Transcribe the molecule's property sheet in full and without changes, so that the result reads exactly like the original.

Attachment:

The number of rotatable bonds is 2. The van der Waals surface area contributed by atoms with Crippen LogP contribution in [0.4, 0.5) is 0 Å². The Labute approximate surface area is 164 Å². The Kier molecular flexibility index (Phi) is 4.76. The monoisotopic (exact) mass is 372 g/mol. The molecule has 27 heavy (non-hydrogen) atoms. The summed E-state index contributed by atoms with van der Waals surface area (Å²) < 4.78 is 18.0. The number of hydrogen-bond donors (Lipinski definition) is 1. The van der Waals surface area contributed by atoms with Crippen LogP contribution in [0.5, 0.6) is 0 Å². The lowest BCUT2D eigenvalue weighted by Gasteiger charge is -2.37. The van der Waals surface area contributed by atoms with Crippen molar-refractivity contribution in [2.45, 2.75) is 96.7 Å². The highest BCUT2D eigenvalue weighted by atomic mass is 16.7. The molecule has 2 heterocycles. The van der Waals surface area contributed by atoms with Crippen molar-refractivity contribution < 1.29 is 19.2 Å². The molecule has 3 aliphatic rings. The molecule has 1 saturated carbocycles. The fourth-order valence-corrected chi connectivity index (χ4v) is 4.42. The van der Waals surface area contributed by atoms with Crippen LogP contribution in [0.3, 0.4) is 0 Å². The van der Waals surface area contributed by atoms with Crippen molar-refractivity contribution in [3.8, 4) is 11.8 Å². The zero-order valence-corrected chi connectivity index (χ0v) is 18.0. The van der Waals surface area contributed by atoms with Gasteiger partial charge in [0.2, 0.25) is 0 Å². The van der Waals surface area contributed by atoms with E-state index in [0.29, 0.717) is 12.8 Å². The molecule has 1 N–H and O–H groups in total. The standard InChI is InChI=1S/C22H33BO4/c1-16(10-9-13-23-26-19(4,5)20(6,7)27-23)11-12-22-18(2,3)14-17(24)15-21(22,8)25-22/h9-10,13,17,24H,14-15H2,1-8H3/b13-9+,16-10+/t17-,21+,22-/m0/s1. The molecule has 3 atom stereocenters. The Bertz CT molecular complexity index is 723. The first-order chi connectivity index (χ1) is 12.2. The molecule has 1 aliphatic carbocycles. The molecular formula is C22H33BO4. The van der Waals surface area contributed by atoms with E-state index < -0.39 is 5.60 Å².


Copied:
The number of rotatable bonds is 2. The van der Waals surface area contributed by atoms with Crippen LogP contribution in [0.4, 0.5) is 0 Å². The Labute approximate surface area is 164 Å². The Kier molecular flexibility index (Phi) is 4.76. The monoisotopic (exact) mass is 372 g/mol. The molecule has 27 heavy (non-hydrogen) atoms. The summed E-state index contributed by atoms with van der Waals surface area (Å²) < 4.78 is 18.0. The number of hydrogen-bond donors (Lipinski definition) is 1. The van der Waals surface area contributed by atoms with Crippen LogP contribution in [0.5, 0.6) is 0 Å². The lowest BCUT2D eigenvalue weighted by Gasteiger charge is -2.37. The van der Waals surface area contributed by atoms with Crippen molar-refractivity contribution in [2.45, 2.75) is 96.7 Å². The highest BCUT2D eigenvalue weighted by atomic mass is 16.7. The molecule has 2 heterocycles. The van der Waals surface area contributed by atoms with Crippen molar-refractivity contribution < 1.29 is 19.2 Å². The molecule has 3 aliphatic rings. The molecule has 1 saturated carbocycles. The fourth-order valence-corrected chi connectivity index (χ4v) is 4.42. The van der Waals surface area contributed by atoms with Crippen LogP contribution in [0.3, 0.4) is 0 Å². The van der Waals surface area contributed by atoms with Crippen molar-refractivity contribution in [3.8, 4) is 11.8 Å². The zero-order valence-corrected chi connectivity index (χ0v) is 18.0. The van der Waals surface area contributed by atoms with Gasteiger partial charge in [0.2, 0.25) is 0 Å². The van der Waals surface area contributed by atoms with E-state index in [0.29, 0.717) is 12.8 Å². The molecule has 1 N–H and O–H groups in total. The standard InChI is InChI=1S/C22H33BO4/c1-16(10-9-13-23-26-19(4,5)20(6,7)27-23)11-12-22-18(2,3)14-17(24)15-21(22,8)25-22/h9-10,13,17,24H,14-15H2,1-8H3/b13-9+,16-10+/t17-,21+,22-/m0/s1. The molecule has 3 atom stereocenters. The Bertz CT molecular complexity index is 723. The first-order chi connectivity index (χ1) is 12.2. The molecule has 1 aliphatic carbocycles. The molecular formula is C22H33BO4. The van der Waals surface area contributed by atoms with E-state index < -0.39 is 5.60 Å².